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KC Scott: Breaking the cycle, Rowan Literacy Council and United Way teach people to read

Author

K.C. Scott is executive director of the Rowan County Literacy Council.

Want your children to be successful? Read to them.

According to a study done by Georgia State University, the quality of children’s home literacy environments and mother-child joint book reading interactions is related to children’s development of early literacy skills. In simple terms, taking a few minutes to read to your child every night will have lifelong positive effects.

What about the children whose parents are functionally illiterate? Let’s start with defining that term. Functionally illiterate means an individual lacks the literacy skills necessary for coping with most jobs and many everyday situations. Going to the grocery store, signing your kid’s field trip permission slip, and ordering off a menu are impossible tasks.

Kids’ books typically include vocabulary not used in everyday conversations. The reason for this is to expand kids’ vocabulary at a young age. The downfall for parents who are functionally illiterate is that they most likely never learned that word and therefore cannot read it aloud. Now both the parent and the child miss out on a learning experience.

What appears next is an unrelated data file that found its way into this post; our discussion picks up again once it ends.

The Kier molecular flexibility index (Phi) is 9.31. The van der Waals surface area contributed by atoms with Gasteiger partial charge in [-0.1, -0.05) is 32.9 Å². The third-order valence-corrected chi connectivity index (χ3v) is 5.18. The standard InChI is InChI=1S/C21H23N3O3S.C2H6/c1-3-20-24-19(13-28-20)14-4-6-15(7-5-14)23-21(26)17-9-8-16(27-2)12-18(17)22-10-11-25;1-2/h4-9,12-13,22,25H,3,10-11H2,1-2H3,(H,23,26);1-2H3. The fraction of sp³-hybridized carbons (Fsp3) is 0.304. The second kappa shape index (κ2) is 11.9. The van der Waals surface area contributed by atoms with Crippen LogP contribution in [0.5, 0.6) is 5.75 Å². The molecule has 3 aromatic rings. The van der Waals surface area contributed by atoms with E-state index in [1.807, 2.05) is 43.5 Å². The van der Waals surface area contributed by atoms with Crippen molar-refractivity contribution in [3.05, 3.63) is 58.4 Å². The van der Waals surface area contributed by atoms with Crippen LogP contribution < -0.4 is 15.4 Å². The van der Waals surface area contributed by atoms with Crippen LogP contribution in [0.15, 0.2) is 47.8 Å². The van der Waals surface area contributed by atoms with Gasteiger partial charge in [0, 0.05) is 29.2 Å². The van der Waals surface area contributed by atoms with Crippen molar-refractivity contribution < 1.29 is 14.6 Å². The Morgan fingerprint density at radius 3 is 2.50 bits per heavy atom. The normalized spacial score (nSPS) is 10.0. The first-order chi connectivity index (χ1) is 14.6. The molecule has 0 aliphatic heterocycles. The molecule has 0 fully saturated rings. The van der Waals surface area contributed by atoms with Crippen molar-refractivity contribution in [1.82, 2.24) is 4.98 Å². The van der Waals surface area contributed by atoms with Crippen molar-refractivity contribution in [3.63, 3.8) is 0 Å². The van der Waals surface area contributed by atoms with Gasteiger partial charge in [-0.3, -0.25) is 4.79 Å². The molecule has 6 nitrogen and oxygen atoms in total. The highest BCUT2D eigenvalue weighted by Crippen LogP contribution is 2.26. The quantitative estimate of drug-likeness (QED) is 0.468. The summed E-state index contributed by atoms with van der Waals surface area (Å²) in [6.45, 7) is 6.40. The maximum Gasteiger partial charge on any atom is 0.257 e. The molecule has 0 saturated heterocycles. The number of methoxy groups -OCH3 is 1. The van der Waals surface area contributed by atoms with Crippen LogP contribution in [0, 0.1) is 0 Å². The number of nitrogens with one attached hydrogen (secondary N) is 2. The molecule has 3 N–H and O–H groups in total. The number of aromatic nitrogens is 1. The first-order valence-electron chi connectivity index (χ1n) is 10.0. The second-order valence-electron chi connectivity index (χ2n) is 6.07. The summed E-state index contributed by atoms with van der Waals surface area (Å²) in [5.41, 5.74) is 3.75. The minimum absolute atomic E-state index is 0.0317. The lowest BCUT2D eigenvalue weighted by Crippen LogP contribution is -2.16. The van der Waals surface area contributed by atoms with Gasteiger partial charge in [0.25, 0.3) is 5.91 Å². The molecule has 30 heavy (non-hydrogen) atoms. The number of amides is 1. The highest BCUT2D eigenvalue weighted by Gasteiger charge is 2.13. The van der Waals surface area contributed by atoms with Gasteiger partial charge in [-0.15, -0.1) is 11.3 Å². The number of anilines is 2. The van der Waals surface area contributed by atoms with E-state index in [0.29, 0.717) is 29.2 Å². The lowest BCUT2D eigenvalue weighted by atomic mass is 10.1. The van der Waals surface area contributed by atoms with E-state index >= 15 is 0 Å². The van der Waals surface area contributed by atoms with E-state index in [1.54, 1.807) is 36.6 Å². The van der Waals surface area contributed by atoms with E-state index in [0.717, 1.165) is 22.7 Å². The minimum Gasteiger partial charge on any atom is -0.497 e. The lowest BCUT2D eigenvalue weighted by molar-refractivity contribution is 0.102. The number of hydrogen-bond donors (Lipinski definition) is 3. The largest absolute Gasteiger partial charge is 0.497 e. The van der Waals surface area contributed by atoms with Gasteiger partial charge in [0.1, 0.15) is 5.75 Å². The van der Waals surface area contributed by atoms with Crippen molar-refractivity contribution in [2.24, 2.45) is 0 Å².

That’s where the Rowan County Literacy Council comes in. Since 1976, we’ve offered two adult programs to the Rowan County community: Adult Basic Education, which serves English-speaking students, and English as a Second Language, which serves non-English speaking students.

Then in 2016, we began serving local elementary schools with our Youth Literacy program to help students who are not currently meeting N.C. literacy standards.

All our programs are free to students, including materials. We’re a tiny non-profit with only two paid staff members and a small budget but with huge aspirations. And we couldn’t do what we do without our incredibly generous and committed volunteers, or our grant funders- our biggest being the Rowan County United Way. Without their annual grant funding, we would not be able to keep our programs free, and we wouldn’t be able to expand our Youth Literacy programs to multiple schools this upcoming school year.

Many of us take literacy for granted and don’t realize the lasting impact illiteracy has on a community. From increasing healthcare costs to a high crime rate, our small organization is doing what we can do raise literacy rates and lower the negative effects here in Rowan County. If you are approached to support the Rowan County United Way, rest assured that your contribution will be going towards programs that truly make a difference.

Thank you for your continued support of the Rowan County Literacy Council and United Way.

K.C. Scott is executive director of the Rowan County Literacy Council.

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